Liverpool Biennial of Contemporary Art will run from 16 September - 26 November 2006
- 12 June 2014 — 31 December 2015 *on now
Liverpool Biennial, Tate Liverpool and 14-18 NOW have jointly commissioned Carlos Cruz-Diez to work with the idea of ‘dazzle’ camouflage in partnership with National Museums Liverpool using a historic pilot ship owned and conserved by Merseyside Maritime Museum. The Edmund Gardner is situated in a dry dock adjacent to Liverpool’s Albert Dock and this will be a new public monument for the city.
Carlos Cruz-Diez is one of the great figures of contemporary art, especially kinetic-optic art. His artistic roots reach back to the Movimiento Cinético [Kinetic Movement] of the 1950s and 1960s. As his thinking on the visual arts has evolved, his ideas have changed attitudes on how colour is perceived in art. His works can be found in the permanent collections of Museum of Modern Art, New York; Tate Modern, London; Centre Georges Pompidou, Paris; Museum of Fine Arts, Houston; Wallraf-Richartz Museum, Cologne.
In London the HMS President, which was formerly a Dazzle Ship during the First World War, will also be ‘dazzled’ by a contemporary artist in a co-commission by Chelsea College of Art and Design.
Dazzle painting was a system for camouflaging ships that was introduced in early 1917, at a time when German submarines were threatening to cut off Britain’s trade and supplies. The idea was not to “hide” the ships, but to paint them in such a way that their appearance was optically distorted, so that it was difficult for a submarine to calculate the course the ship was travelling on, and so know from what angle to attack. The “dazzle” was achieved by painting the ship in contrasting stripes and curves that broke up its shape. Characterised by garish colours and a sharp patchwork design of interlocking shapes, the spectacular ‘dazzle’ style was heavily indebted to Cubism.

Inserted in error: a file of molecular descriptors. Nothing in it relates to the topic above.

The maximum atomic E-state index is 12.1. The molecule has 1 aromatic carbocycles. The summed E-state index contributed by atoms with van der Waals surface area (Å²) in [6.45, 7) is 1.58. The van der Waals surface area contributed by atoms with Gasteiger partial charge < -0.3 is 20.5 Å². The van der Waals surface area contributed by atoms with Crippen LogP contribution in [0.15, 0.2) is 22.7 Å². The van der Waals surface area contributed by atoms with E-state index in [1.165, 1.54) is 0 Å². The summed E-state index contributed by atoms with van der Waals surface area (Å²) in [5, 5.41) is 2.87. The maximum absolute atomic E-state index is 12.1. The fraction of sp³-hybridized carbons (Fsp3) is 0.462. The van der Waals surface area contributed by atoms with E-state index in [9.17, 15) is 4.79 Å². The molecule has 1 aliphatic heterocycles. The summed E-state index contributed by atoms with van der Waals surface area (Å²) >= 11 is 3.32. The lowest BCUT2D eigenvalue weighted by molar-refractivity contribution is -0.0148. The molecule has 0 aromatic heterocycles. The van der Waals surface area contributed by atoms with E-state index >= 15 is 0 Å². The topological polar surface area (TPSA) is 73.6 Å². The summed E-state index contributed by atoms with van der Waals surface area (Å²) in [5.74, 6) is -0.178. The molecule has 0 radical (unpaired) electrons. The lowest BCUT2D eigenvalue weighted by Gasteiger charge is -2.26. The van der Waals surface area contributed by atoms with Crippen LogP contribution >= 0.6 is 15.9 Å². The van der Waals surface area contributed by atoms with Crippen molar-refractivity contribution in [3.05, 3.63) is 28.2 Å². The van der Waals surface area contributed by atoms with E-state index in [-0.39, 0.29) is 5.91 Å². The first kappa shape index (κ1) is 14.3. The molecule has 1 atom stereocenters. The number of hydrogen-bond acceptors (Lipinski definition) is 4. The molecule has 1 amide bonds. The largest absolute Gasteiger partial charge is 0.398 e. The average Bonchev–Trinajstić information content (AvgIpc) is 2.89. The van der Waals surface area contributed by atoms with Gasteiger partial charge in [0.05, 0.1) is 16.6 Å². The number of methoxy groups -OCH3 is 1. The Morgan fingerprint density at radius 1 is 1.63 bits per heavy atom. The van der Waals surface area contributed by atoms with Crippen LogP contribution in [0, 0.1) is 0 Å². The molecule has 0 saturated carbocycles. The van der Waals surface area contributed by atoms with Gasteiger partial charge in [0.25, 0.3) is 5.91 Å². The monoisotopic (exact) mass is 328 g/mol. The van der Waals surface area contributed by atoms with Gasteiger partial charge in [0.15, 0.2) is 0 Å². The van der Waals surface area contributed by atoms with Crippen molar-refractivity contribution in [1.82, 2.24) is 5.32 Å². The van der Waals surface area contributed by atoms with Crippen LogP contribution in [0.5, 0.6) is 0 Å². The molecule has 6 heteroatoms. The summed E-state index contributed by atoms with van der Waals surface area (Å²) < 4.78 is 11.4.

Dazzle painting was invented by a marine painter, Norman Wilkinson, a future President of the Royal Institute of Painters in Watercolours. Artist Edward Wadsworth, who supervised the application of ‘dazzle’ patterning to over 2,000 ships, later made a series of paintings on the subject.
The close relationship of ‘dazzle’ technology to British art extended right through its manufacture. Each British pattern was unique, and many of the designs were invented by women from the Royal Academy of Arts in London. These were then tested on wooden models, viewed through a periscope in a studio to assess how they would work at sea. Though the practice has largely (but not entirely) fallen out of fashion in the military, ‘dazzle’ remains a source of inspiration to artists today.
Liverpool Biennial’s dazzle ship is part of Monuments from the Future, a new commissioning initiative between Tate Liverpool and the Biennial which invites artists and architects to bring large-scale imaginary monuments from the future into the present. In order to fulfil this paradoxical task, artists will collaborate with professional futurologists (social scientists who predict possible future scenarios) to determine possible future circumstances and set of events for which a new monument can be imagined and produced. This project will slowly turn Liverpool into a sci-fi sculpture park making use of Liverpool’s industrial archaeology to celebrate its possible new futures.
Co-commissioned by 14-18 NOW, Liverpool Biennial, Tate Liverpool and Chelsea College of Art and Design, in association with Merseyside Maritime Museum and HMS President (1918). London dazzle ship supported by the Goethe-Institut London.
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Canning Dock's Graving Dock
Canning Dock's Graving Dock
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